The Qualcomm Institute is launching a new innovation space at the University of California, San Diego with the capacity to house 15 to 20 seed-stage startups.
Unlike similar programs equipped with laboratories and office space for rent, the 6,000-square-foot Qualcomm Institute Innovation Space is not an incubator, said Ramesh Rao, director of the Qualcomm Institute. And it’s not limited to UC San Diego students.
“We don’t take equity (in startups) and we don’t run mentoring programs,” Rao said during the institute’s recent open house. “The real goal is to pump more companies into the San Diego community.”
Although students can apply to the program, the Innovation Space is also available to qualified faculty startups, industry partners or national laboratories.
The Innovation Space, housed on the second floor of Atkinson Hall, connects companies with students, scientists and technologies at UC San Diego. It also connects startups to resources available through the
California Institute for Telecommunications and Information Technology (Calit2), of which The Qualcomm Institute is a division.
Most sites on campus are subject to intellectual property policies that would give the school rights to anything developed on campus by faculty or students. The Innovation Space is an exception to that rule, said Doug Ramsey, a spokesperson for the institute.
“Historically, faculty doing startups had to rent space off campus, so it was a major disincentive to doing a startup,” Ramsey said in an email. “Having a nearby space, where Sinopia (a biotech) can rub shoulders with other experts in systems biology, and maybe hire students to work on projects for the company, suddenly makes it much easier for a professor to launch a startup.”
Tenants of the Innovation Space must go through a rigorous selection process to lease a spot for a maximum of two years, after which they are expected to exit the facility to make room for newcomers.
“Our goal is to nurture these companies by helping them leverage the state’s investments in science and innovation and help with California’s economic development when they move off campus,” Rao said in a statement.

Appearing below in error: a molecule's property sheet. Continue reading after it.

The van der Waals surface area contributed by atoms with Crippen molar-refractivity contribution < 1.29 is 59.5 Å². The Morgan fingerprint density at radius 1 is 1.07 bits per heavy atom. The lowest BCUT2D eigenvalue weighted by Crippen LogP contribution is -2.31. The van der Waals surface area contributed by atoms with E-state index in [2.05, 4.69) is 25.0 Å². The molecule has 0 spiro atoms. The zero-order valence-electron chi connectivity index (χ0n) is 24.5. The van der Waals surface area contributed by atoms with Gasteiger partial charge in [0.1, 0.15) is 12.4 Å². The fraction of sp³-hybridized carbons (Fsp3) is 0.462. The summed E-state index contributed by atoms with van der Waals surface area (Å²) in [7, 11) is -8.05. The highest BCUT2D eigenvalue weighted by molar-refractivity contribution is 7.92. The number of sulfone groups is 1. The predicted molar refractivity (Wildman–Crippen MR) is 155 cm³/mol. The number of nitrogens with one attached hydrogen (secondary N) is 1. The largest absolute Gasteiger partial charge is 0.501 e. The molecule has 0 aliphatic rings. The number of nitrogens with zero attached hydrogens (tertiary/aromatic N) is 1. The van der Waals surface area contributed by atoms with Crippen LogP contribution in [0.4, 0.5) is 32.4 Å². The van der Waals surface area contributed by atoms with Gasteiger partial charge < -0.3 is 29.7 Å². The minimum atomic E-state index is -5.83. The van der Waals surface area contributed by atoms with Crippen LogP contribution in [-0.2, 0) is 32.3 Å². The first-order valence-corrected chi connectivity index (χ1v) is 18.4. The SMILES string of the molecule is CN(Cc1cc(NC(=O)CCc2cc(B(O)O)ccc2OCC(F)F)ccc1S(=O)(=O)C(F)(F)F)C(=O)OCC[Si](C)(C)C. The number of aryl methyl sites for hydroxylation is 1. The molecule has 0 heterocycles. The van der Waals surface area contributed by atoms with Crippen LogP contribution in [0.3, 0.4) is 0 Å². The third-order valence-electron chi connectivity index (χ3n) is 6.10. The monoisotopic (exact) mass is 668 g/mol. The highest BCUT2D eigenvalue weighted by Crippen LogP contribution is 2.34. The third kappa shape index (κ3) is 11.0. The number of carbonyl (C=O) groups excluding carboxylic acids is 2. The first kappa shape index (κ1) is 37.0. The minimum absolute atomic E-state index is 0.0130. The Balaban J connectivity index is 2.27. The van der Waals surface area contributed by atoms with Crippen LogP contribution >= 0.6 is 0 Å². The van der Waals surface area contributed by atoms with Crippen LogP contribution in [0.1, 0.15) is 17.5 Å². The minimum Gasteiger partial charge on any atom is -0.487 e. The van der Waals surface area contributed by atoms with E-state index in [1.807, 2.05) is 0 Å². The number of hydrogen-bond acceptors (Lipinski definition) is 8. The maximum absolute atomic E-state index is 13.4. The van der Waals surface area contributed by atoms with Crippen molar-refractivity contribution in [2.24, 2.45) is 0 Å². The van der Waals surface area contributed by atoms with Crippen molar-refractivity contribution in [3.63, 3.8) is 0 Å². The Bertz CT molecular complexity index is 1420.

While the space is open to outside companies, half of the initial tenants are startup ventures led by UC San Diego faculty, staff or students — including professor-led Sinopia Biosciences.
Sinopia Biosciences is a startup spun out of UC San Diego bioengineering professor Bernhard Palsson’s research group for “systems biology.” Co-founder Aarash Bordbar is a recent graduate and the former president of the Bioengineering Graduate Society at UC San Diego.
Sinopia applies biology and bioinformatics to study how drugs work in the body. By analyzing high-throughput data sets for biomedical problems, the company’s predictive platform may help them identify signature characteristics in genomic data that correlate with adverse drug reactions.
“We believe these computational approaches position us to quickly develop novel experimental and clinical strategies that would have been daunting to devise otherwise,” Bordbar said.
Six other companies have joined the Innovation Space: Comhear, Foundation for Learning Equality, RAM Photonics, STEAM Engine,
Technosylva and VirBELA.
Options for Entrepreneurs
The opening of the new Innovation Space follows the Feb. 6 debut of “The Basement,” a combined incubator and accelerator program for startups launched by undergraduate students on campus.
Other support for entrepreneurial-minded students can be found at UC San Diego in the Jacobs School of Engineering, at the Moxie Center for Student Entrepreneurship, the von Liebig Entrepreneurism Center, and in the Rady School of Management at StartR, a nonprofit accelerator program for business students and alumni.
UC San Diego-affiliated entrepreneurs also can seek funding from the Triton Technology Fund, established just over a year ago, and the $250 million UC Ventures Fund, approved in September by the UC Regents.
Contact Brittany Meiling at email@example.com or 858-634-4625.